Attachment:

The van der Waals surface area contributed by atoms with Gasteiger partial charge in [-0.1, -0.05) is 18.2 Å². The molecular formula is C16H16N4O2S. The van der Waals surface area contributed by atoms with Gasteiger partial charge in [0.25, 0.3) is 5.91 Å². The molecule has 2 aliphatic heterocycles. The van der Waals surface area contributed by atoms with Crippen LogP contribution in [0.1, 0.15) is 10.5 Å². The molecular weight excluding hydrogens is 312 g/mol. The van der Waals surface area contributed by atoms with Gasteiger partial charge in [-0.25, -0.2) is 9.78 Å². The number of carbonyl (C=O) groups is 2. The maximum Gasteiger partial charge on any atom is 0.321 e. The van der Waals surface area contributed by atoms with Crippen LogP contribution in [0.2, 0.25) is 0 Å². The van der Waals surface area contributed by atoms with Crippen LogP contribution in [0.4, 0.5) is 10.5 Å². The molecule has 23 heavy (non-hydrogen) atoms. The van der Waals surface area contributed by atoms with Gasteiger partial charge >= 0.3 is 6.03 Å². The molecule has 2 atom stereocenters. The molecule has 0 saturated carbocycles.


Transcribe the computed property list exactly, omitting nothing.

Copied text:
The van der Waals surface area contributed by atoms with Gasteiger partial charge in [-0.1, -0.05) is 18.2 Å². The molecular formula is C16H16N4O2S. The van der Waals surface area contributed by atoms with Gasteiger partial charge in [0.25, 0.3) is 5.91 Å². The molecule has 2 aliphatic heterocycles. The van der Waals surface area contributed by atoms with Crippen LogP contribution in [0.1, 0.15) is 10.5 Å². The molecular weight excluding hydrogens is 312 g/mol. The van der Waals surface area contributed by atoms with Gasteiger partial charge in [-0.25, -0.2) is 9.78 Å². The number of carbonyl (C=O) groups is 2. The maximum Gasteiger partial charge on any atom is 0.321 e. The van der Waals surface area contributed by atoms with Crippen LogP contribution in [0.2, 0.25) is 0 Å². The van der Waals surface area contributed by atoms with Crippen LogP contribution in [0.4, 0.5) is 10.5 Å². The molecule has 23 heavy (non-hydrogen) atoms. The van der Waals surface area contributed by atoms with Gasteiger partial charge >= 0.3 is 6.03 Å². The molecule has 2 atom stereocenters. The molecule has 0 saturated carbocycles.